Commenced in January 2007
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Edition: International
Paper Count: 3

Hyperspectral Imaging Related Publications

3 Sparsity-Based Unsupervised Unmixing of Hyperspectral Imaging Data Using Basis Pursuit

Authors: Ahmed Elrewainy

Abstract:

Mixing in the hyperspectral imaging occurs due to the low spatial resolutions of the used cameras. The existing pure materials “endmembers” in the scene share the spectra pixels with different amounts called “abundances”. Unmixing of the data cube is an important task to know the present endmembers in the cube for the analysis of these images. Unsupervised unmixing is done with no information about the given data cube. Sparsity is one of the recent approaches used in the source recovery or unmixing techniques. The l1-norm optimization problem “basis pursuit” could be used as a sparsity-based approach to solve this unmixing problem where the endmembers is assumed to be sparse in an appropriate domain known as dictionary. This optimization problem is solved using proximal method “iterative thresholding”. The l1-norm basis pursuit optimization problem as a sparsity-based unmixing technique was used to unmix real and synthetic hyperspectral data cubes.

Keywords: Hyperspectral Imaging, Wavelets, blind source separation, basis pursuit, spectral unmixing

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2 Hyperspectral Imaging and Nonlinear Fukunaga-Koontz Transform Based Food Inspection

Authors: Hamidullah Binol, Abdullah Bal

Abstract:

Nowadays, food safety is a great public concern; therefore, robust and effective techniques are required for detecting the safety situation of goods. Hyperspectral Imaging (HSI) is an attractive material for researchers to inspect food quality and safety estimation such as meat quality assessment, automated poultry carcass inspection, quality evaluation of fish, bruise detection of apples, quality analysis and grading of citrus fruits, bruise detection of strawberry, visualization of sugar distribution of melons, measuring ripening of tomatoes, defect detection of pickling cucumber, and classification of wheat kernels. HSI can be used to concurrently collect large amounts of spatial and spectral data on the objects being observed. This technique yields with exceptional detection skills, which otherwise cannot be achieved with either imaging or spectroscopy alone. This paper presents a nonlinear technique based on kernel Fukunaga-Koontz transform (KFKT) for detection of fat content in ground meat using HSI. The KFKT which is the nonlinear version of FKT is one of the most effective techniques for solving problems involving two-pattern nature. The conventional FKT method has been improved with kernel machines for increasing the nonlinear discrimination ability and capturing higher order of statistics of data. The proposed approach in this paper aims to segment the fat content of the ground meat by regarding the fat as target class which is tried to be separated from the remaining classes (as clutter). We have applied the KFKT on visible and nearinfrared (VNIR) hyperspectral images of ground meat to determine fat percentage. The experimental studies indicate that the proposed technique produces high detection performance for fat ratio in ground meat.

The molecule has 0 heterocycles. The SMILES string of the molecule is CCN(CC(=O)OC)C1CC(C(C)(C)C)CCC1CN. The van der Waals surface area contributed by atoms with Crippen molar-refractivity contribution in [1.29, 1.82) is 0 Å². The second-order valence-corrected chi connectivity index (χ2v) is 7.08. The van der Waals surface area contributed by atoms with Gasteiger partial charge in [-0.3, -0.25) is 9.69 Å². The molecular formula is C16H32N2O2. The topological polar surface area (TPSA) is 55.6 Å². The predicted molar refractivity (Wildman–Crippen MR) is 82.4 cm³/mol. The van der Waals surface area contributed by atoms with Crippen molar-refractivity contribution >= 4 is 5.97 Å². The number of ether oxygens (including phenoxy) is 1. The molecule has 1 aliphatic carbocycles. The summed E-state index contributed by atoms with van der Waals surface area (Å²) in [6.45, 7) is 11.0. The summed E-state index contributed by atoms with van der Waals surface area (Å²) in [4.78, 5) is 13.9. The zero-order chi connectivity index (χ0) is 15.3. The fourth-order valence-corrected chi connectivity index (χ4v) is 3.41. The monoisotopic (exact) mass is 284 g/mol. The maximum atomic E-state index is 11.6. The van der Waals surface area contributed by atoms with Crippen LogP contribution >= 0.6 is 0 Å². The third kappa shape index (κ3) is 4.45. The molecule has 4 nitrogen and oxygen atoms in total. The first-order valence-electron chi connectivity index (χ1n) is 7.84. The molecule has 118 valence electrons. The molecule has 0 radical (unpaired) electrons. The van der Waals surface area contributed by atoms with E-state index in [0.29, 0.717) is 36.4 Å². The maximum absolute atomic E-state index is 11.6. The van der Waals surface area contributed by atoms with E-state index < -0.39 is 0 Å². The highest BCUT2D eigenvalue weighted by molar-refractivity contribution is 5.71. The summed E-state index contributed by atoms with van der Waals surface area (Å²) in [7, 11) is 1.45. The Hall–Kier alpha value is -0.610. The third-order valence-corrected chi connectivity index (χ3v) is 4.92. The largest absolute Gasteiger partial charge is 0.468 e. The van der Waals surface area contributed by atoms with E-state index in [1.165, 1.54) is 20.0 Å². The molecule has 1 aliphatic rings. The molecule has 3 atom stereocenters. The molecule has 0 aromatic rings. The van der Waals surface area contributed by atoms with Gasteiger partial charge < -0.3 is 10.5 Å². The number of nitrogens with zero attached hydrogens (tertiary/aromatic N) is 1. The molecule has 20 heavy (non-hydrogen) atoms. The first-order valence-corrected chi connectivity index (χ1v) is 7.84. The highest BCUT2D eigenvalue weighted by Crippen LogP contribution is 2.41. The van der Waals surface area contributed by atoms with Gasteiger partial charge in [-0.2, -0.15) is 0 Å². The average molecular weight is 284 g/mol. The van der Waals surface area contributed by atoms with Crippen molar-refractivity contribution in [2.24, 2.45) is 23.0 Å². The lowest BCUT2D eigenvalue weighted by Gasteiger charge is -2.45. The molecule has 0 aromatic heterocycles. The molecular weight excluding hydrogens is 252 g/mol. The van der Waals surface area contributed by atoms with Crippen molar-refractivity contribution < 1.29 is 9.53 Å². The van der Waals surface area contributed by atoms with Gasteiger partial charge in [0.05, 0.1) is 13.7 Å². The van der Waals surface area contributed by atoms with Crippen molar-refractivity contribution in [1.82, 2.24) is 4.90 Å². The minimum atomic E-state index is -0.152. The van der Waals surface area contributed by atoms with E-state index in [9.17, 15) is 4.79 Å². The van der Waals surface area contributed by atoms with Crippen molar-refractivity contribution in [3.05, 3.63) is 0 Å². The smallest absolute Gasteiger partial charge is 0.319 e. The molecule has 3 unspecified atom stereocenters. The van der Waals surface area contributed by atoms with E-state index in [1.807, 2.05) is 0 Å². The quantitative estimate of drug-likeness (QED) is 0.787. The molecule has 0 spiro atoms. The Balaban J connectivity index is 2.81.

Keywords: Kernel methods, Hyperspectral Imaging, food (ground meat) inspection, Fukunaga-Koontz transform

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1 Enhancement of m-FISH Images using Spectral Unmixing

Authors: Martin De Biasio, Raimund Leitner, Franz G. Wuertz, Sergey Verzakov, Pierre J. Elbischger

Abstract:

Breast carcinoma is the most common form of cancer in women. Multicolour fluorescent in-situ hybridisation (m-FISH) is a common method for staging breast carcinoma. The interpretation of m-FISH images is complicated due to two effects: (i) Spectral overlap in the emission spectra of fluorochrome marked DNA probes and (ii) tissue autofluorescence. In this paper hyper-spectral images of m-FISH samples are used and spectral unmixing is applied to produce false colour images with higher contrast and better information content than standard RGB images. The spectral unmixing is realised by combinations of: Orthogonal Projection Analysis (OPA), Alterating Least Squares (ALS), Simple-to-use Interactive Self-Modeling Mixture Analysis (SIMPLISMA) and VARIMAX. These are applied on the data to reduce tissue autofluorescence and resolve the spectral overlap in the emission spectra. The results show that spectral unmixing methods reduce the intensity caused by tissue autofluorescence by up to 78% and enhance image contrast by algorithmically reducing the overlap of the emission spectra.

Keywords: Hyperspectral Imaging, breast carcinoma, spectral unmixing, m-FISH

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